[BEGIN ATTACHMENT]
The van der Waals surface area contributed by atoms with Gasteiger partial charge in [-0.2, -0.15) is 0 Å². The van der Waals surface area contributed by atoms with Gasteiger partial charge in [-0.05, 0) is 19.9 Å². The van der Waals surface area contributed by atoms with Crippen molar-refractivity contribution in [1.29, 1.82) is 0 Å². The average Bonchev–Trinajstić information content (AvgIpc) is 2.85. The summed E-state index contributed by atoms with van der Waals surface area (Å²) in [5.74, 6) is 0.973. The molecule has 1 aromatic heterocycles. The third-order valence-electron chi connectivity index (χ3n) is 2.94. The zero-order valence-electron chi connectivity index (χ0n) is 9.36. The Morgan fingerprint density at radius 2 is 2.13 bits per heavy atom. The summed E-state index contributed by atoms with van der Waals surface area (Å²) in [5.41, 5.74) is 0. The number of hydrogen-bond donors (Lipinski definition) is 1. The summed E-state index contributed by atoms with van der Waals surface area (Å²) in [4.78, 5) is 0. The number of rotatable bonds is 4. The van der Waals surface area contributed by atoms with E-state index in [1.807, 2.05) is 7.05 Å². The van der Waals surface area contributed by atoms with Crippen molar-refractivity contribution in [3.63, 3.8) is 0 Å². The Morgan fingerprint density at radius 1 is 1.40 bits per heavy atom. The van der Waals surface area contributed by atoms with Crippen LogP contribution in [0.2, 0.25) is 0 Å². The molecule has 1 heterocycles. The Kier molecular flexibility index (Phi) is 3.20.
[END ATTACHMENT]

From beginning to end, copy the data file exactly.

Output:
The van der Waals surface area contributed by atoms with Gasteiger partial charge in [-0.2, -0.15) is 0 Å². The van der Waals surface area contributed by atoms with Gasteiger partial charge in [-0.05, 0) is 19.9 Å². The van der Waals surface area contributed by atoms with Crippen molar-refractivity contribution in [1.29, 1.82) is 0 Å². The average Bonchev–Trinajstić information content (AvgIpc) is 2.85. The summed E-state index contributed by atoms with van der Waals surface area (Å²) in [5.74, 6) is 0.973. The molecule has 1 aromatic heterocycles. The third-order valence-electron chi connectivity index (χ3n) is 2.94. The zero-order valence-electron chi connectivity index (χ0n) is 9.36. The Morgan fingerprint density at radius 2 is 2.13 bits per heavy atom. The summed E-state index contributed by atoms with van der Waals surface area (Å²) in [5.41, 5.74) is 0. The number of hydrogen-bond donors (Lipinski definition) is 1. The summed E-state index contributed by atoms with van der Waals surface area (Å²) in [4.78, 5) is 0. The number of rotatable bonds is 4. The van der Waals surface area contributed by atoms with E-state index in [1.807, 2.05) is 7.05 Å². The van der Waals surface area contributed by atoms with Crippen molar-refractivity contribution in [3.63, 3.8) is 0 Å². The Morgan fingerprint density at radius 1 is 1.40 bits per heavy atom. The van der Waals surface area contributed by atoms with Crippen LogP contribution in [0.2, 0.25) is 0 Å². The molecule has 1 heterocycles. The Kier molecular flexibility index (Phi) is 3.20.